For this Sunday’s readings click on the link below or copy and paste it into your browser. http://www.usccb.org/bible/readings/102917.cfm
In the Gospels, the Scribes and Pharisees, as well as the Sadducees, often were at odds with Jesus. In our Gospel this Sunday the Pharisees sent one of their members, a scholar of the law, to ask Jesus which was the greatest of the commandments. Now this would not have been an unusual question. It is estimated that there were over 600 precepts/commands in the Torah. Asking a “Rabbi” to put some rank and/or order to them would have been within the confines of a legitimate question.
Scholars suggest that Jesus’ response to the question, his linking of love of neighbor with love of God would not have come as a surprise. They were both found in the Old Testament (Deuteronomy 6.5 and Leviticus 19.18). What would have been unexpected, however, was the fact that Jesus put these commandments (love of God and love of neighbor) on par with each other. For Jesus love of God and love of neighbor go hand in hand and in the words of an old song: “You can’t have one without the other.”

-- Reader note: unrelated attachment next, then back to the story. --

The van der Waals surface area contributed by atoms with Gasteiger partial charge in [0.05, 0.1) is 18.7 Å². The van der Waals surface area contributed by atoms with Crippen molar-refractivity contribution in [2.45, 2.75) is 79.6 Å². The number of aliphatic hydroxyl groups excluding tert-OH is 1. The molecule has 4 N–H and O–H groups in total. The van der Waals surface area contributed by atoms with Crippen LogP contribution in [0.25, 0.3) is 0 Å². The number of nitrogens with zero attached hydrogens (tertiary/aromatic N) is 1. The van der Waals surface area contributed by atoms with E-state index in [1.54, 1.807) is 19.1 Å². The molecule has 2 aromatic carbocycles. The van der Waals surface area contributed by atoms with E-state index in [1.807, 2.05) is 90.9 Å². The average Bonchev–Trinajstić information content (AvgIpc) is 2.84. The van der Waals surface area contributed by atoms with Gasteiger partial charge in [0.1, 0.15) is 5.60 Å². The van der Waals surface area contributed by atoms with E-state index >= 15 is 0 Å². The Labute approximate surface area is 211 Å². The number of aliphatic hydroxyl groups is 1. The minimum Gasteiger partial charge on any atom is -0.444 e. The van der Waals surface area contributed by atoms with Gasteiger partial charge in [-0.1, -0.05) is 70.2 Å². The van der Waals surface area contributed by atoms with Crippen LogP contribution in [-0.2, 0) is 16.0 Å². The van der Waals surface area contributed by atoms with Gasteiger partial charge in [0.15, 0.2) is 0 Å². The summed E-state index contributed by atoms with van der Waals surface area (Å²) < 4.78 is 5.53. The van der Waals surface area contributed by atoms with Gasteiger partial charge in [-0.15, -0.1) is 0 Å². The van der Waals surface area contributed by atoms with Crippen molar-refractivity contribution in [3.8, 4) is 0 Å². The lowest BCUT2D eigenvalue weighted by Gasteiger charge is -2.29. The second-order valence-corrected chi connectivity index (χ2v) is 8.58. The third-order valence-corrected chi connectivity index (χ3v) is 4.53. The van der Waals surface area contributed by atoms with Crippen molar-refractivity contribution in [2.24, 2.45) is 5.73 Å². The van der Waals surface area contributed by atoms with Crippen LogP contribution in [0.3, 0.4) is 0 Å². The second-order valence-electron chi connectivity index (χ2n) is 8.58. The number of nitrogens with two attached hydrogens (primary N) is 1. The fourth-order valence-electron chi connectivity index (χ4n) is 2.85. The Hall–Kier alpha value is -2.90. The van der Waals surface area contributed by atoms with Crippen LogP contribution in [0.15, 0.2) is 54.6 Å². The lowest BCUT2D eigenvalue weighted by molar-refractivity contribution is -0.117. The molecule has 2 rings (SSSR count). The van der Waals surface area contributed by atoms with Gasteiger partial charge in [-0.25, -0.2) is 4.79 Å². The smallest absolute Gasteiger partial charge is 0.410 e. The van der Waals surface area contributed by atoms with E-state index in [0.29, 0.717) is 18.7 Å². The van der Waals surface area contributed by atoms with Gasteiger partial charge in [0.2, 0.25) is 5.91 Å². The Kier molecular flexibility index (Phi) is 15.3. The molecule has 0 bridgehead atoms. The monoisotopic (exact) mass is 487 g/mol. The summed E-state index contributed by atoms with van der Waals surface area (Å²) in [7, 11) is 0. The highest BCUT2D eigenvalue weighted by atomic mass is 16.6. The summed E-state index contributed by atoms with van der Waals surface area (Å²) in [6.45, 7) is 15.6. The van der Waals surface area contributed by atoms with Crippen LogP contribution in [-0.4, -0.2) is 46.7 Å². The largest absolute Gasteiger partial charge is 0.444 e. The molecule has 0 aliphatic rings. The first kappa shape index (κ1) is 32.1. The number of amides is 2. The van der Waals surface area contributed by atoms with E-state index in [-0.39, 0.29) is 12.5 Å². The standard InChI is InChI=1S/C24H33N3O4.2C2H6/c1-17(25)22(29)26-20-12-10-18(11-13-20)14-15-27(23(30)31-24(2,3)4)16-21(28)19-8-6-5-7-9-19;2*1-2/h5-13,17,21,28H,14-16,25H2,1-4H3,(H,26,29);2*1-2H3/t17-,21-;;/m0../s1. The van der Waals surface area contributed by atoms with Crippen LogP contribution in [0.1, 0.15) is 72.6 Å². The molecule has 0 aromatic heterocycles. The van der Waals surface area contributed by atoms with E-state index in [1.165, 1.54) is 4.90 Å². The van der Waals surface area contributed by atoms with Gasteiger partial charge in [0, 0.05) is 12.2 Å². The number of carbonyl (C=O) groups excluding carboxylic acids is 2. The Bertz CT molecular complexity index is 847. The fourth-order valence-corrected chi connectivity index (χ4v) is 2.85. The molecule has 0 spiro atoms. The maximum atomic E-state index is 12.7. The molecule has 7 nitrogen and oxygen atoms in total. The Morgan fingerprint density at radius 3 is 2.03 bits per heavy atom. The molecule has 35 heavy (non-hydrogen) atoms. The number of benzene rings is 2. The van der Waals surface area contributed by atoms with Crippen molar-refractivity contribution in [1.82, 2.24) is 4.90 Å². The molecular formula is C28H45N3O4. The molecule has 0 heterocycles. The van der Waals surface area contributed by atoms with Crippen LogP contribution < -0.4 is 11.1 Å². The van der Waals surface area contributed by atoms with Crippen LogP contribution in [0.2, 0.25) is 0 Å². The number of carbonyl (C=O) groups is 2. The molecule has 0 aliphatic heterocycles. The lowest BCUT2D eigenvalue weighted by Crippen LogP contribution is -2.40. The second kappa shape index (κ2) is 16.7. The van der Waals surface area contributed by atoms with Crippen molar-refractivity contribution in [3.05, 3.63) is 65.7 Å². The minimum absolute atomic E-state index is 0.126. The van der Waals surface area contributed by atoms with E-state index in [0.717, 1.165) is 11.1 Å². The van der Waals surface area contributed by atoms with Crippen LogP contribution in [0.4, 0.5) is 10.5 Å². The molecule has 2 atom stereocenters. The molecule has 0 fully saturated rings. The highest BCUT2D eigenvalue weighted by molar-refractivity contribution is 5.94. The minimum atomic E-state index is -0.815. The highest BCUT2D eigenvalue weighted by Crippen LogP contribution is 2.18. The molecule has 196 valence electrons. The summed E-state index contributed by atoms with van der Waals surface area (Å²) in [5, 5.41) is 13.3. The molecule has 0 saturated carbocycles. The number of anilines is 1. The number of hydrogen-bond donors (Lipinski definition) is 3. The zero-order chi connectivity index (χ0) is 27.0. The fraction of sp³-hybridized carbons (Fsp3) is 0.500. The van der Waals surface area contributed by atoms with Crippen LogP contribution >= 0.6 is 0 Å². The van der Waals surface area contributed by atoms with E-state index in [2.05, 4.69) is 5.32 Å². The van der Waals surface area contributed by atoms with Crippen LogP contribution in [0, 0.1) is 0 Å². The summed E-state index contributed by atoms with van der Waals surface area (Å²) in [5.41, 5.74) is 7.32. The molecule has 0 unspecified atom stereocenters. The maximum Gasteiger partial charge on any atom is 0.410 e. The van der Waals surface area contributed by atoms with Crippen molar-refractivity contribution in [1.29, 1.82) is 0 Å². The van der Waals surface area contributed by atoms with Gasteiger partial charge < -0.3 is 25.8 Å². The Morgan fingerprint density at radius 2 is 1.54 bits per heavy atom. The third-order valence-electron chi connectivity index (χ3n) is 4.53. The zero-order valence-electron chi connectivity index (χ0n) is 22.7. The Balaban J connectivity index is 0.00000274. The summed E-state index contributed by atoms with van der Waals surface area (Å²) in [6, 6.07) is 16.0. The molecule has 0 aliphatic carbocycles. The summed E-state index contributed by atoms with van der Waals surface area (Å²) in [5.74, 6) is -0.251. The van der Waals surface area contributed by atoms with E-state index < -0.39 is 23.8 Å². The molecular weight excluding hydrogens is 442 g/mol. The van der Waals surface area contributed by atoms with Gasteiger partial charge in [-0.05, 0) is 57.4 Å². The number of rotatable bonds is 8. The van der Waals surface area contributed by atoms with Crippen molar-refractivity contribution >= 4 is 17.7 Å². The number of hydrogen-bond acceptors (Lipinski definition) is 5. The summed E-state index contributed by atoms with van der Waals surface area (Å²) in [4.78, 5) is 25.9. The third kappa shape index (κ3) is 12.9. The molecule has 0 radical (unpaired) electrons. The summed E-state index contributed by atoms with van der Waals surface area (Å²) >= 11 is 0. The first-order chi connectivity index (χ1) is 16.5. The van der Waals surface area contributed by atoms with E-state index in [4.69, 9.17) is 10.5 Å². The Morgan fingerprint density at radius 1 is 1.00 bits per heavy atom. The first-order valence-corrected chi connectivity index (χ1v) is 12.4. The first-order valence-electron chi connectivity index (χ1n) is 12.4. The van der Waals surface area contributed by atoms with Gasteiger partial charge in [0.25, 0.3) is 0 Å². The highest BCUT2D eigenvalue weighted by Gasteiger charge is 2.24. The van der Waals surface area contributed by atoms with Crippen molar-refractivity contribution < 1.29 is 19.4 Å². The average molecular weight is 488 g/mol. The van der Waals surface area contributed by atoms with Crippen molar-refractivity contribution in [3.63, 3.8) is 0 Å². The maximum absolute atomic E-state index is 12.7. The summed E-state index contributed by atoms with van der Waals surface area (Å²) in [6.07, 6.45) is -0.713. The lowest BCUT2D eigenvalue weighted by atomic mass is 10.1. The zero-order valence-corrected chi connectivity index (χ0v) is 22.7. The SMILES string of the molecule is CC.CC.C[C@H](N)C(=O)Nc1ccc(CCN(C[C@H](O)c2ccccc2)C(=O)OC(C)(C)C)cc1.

In Luke’s Gospel Jesus’ response to the question about the greatest commandment prompts the follow up question “And who is my neighbor?” Jesus responded to that question with the story of the Good Samaritan. Since the story of the Good Samaritan is not found in Matthew’s Gospel, (where today’s Gospel is taken) we need to look to the first reading for Sunday for an insight into whom our neighbor is. That reading, from the book of Exodus, tells us that our neighbor is the alien, the widow, the orphan, the poor, the person in need.
Our second reading this Sunday is from the first Letter of St. Paul to the Thessalonians. In the section we read today Paul compliments the Thessalonians because they have become "imitators of the Lord, and his fellow missionaries."
Thoughts for Consideration/Reflection:
- What “neighbor” do you find difficult to love?
- I have a friend who says the reason we have difficulty loving our neighbor as ourselves is that we don’t love ourselves very well. What do you think?
- Who comes to mind as someone you would name as an imitator of the Lord?